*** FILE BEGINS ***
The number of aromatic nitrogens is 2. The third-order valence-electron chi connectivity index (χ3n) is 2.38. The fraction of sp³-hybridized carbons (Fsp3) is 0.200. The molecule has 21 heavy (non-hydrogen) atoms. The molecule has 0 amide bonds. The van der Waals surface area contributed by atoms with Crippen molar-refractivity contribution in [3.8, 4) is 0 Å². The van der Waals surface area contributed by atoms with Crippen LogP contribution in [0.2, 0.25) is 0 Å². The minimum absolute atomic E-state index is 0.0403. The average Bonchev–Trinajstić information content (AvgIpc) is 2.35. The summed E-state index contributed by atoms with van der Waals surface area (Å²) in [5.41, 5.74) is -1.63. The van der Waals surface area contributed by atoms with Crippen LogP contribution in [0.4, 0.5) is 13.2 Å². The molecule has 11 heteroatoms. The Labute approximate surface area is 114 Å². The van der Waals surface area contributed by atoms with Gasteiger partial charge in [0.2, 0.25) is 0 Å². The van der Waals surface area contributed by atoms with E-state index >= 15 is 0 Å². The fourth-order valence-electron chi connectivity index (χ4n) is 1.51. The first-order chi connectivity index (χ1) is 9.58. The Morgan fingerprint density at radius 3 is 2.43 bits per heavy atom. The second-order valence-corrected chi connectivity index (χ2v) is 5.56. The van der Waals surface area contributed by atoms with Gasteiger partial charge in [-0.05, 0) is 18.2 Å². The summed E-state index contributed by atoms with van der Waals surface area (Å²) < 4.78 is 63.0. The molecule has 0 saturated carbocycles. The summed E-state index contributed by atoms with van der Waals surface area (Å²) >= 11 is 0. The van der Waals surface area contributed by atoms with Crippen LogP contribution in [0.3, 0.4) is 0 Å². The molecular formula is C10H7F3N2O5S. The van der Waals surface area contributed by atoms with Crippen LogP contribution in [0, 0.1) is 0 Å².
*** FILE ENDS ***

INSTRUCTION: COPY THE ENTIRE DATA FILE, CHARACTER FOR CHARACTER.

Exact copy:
The number of aromatic nitrogens is 2. The third-order valence-electron chi connectivity index (χ3n) is 2.38. The fraction of sp³-hybridized carbons (Fsp3) is 0.200. The molecule has 21 heavy (non-hydrogen) atoms. The molecule has 0 amide bonds. The van der Waals surface area contributed by atoms with Crippen molar-refractivity contribution in [3.8, 4) is 0 Å². The van der Waals surface area contributed by atoms with Crippen LogP contribution in [0.2, 0.25) is 0 Å². The minimum absolute atomic E-state index is 0.0403. The average Bonchev–Trinajstić information content (AvgIpc) is 2.35. The summed E-state index contributed by atoms with van der Waals surface area (Å²) in [5.41, 5.74) is -1.63. The van der Waals surface area contributed by atoms with Crippen LogP contribution in [0.4, 0.5) is 13.2 Å². The molecule has 11 heteroatoms. The Labute approximate surface area is 114 Å². The van der Waals surface area contributed by atoms with Gasteiger partial charge in [0.2, 0.25) is 0 Å². The van der Waals surface area contributed by atoms with E-state index >= 15 is 0 Å². The fourth-order valence-electron chi connectivity index (χ4n) is 1.51. The first-order chi connectivity index (χ1) is 9.58. The Morgan fingerprint density at radius 3 is 2.43 bits per heavy atom. The second-order valence-corrected chi connectivity index (χ2v) is 5.56. The van der Waals surface area contributed by atoms with Gasteiger partial charge in [-0.05, 0) is 18.2 Å². The summed E-state index contributed by atoms with van der Waals surface area (Å²) < 4.78 is 63.0. The molecule has 0 saturated carbocycles. The summed E-state index contributed by atoms with van der Waals surface area (Å²) >= 11 is 0. The van der Waals surface area contributed by atoms with Crippen LogP contribution in [0.3, 0.4) is 0 Å². The molecular formula is C10H7F3N2O5S. The van der Waals surface area contributed by atoms with Crippen LogP contribution in [0, 0.1) is 0 Å².